Sir Francis Bacon (1561- 1626)
The title of another part, the Novum Organum 1620 (The New Organon), gave a clear hint that the predominant aristotelianism ought to be superseded. Science should aim at collecting empirical data and use them for inductive generalizations, instead of seeking explanations in terms of final causes (i.e. purposes). In a simile, he likens the proper scientific method to that of bees, who collect systematically and erect a structure, in contrast to the ants, who amass a disordered heap and spiders, who spin beautiful webs that have no contact with reality. The aim of the inquiry is practical: knowledge of nature gives us power over it.
Bacon draws attention to the remarkable changes wrought by the invention of printing, gunpowder, and the magnet. In order to achieve success, the sources of error have to be understood. One source is a hasty generalization. There are also common habits that tend to lead us astray: Bacon gives a famous account of the four kinds of “Idols”; The Idols of the Cave, The Idols of the Tribe, The Idols of the Theater, and The Idols of the Market Place.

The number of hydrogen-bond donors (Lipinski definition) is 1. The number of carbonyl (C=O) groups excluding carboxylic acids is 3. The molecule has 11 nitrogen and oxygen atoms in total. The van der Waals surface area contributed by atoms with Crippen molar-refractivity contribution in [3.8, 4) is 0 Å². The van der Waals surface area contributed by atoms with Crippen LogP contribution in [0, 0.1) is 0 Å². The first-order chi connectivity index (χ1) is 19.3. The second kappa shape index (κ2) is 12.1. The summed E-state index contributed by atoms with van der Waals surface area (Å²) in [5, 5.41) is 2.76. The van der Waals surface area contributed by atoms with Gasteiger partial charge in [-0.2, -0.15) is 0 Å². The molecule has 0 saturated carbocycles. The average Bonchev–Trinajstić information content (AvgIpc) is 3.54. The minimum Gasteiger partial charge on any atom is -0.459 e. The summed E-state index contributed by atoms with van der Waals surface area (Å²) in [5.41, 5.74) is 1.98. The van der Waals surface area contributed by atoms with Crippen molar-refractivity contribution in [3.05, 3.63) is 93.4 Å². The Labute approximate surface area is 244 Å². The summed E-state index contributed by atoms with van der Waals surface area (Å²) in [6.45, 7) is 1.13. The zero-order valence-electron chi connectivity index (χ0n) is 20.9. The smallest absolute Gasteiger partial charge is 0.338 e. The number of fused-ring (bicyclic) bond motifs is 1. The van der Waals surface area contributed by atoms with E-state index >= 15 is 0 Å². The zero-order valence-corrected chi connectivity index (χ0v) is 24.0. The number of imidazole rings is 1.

Bacon believes that poetry has a very allegorical dimension. Poetry has got allegorical dimension, hence it can be used as fables to teach. It can be used as fables to teach in its best. He contrasts poetry with history (a record of events, facts related to higher levels of reality). He also refers to the imagination. So, poetry is the imaginative history that it has the capacity of fulfilling desires. The dealing with good but cut off from the reality, can be unlike in poetry as the objects and our aspirations meet each other. But in history, what do you get? The same as in our real daily life!